If you want to build your own broadband network, you need to have access to utility pole routes along the way – not only is it cheaper than installing your own, as a practical matter you’re unlikely, to say the least, to get permission to plant a second row of poles.
Nationally, the rates for pole attachments are set by the Federal Communications Commission. Last week, the FCC lowered the price for telecoms companies to the same rate paid by cable operators. FCC commissioner Ajit Pai explained why in a concurring opinion…
Before Internet service providers (ISPs) can offer service to customers, they must string fiber optics, coaxial cables, and other wires on utility poles and through underground conduit. The rates for such attachments are determined by one of two formulas set forth in section 224 of the Communications Act. The first applies to “cable television systems” and has been historically lower (the cable rate). The second applies to “telecommunications services” and has been historically higher (the telecom rate). By reclassifying Internet access service as a telecommunications service, the Commission gave utilities the go-ahead to charge the higher telecom rate to cable and other non-telecom ISPs, costing American consumers up to $200 million a year1 in higher prices and slowing the deployment of high-speed broadband.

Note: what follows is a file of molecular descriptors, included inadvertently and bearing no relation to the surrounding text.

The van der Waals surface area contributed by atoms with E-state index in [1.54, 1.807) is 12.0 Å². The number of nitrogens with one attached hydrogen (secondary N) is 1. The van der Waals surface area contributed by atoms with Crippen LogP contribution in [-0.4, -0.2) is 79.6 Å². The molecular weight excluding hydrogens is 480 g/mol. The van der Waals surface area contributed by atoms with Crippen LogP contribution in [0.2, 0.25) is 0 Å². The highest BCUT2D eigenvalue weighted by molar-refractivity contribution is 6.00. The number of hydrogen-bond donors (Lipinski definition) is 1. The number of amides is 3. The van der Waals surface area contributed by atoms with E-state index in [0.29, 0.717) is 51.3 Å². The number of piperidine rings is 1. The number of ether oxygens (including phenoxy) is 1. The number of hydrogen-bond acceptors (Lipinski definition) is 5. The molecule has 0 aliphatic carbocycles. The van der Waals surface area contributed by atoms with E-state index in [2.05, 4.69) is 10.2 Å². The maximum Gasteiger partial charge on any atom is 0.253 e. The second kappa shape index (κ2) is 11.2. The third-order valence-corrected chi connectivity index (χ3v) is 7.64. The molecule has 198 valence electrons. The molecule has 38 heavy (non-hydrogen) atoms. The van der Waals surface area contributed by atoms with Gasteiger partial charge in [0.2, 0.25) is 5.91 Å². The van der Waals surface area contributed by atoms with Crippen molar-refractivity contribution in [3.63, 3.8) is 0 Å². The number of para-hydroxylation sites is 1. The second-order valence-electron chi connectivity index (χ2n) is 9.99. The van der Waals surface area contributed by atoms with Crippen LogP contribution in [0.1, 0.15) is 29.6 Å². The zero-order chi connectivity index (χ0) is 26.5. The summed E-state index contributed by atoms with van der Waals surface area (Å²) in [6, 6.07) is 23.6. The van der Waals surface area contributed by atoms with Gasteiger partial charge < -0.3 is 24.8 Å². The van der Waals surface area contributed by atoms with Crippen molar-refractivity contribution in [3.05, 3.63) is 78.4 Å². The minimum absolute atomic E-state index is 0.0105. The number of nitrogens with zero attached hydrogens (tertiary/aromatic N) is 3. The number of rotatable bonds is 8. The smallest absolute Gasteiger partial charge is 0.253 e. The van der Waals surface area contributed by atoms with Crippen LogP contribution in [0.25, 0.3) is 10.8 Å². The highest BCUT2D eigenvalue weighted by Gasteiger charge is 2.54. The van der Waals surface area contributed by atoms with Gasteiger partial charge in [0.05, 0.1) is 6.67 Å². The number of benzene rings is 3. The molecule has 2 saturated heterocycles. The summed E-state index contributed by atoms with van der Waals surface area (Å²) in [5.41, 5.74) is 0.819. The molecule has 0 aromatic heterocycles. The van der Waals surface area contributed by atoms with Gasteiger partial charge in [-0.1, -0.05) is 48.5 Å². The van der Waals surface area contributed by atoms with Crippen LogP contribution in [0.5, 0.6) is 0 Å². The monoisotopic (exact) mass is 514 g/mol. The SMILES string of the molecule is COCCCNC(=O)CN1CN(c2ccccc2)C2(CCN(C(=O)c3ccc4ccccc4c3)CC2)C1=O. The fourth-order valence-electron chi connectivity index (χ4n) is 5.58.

Today, the Commission starts to repair some of this damage by lowering the telecom rate to the cable rate. That’s a good thing for all broadband providers and their consumers.
Here in California, the California Public Utilities Commission has primary responsibility for regulating utility pole access, so the FCC’s order will have a limited effect. But it does set a precedent, both for the cost of getting on poles and, maybe more importantly, for the principle that there’s no practical difference between a telecoms company and a cable company. They’re all the same.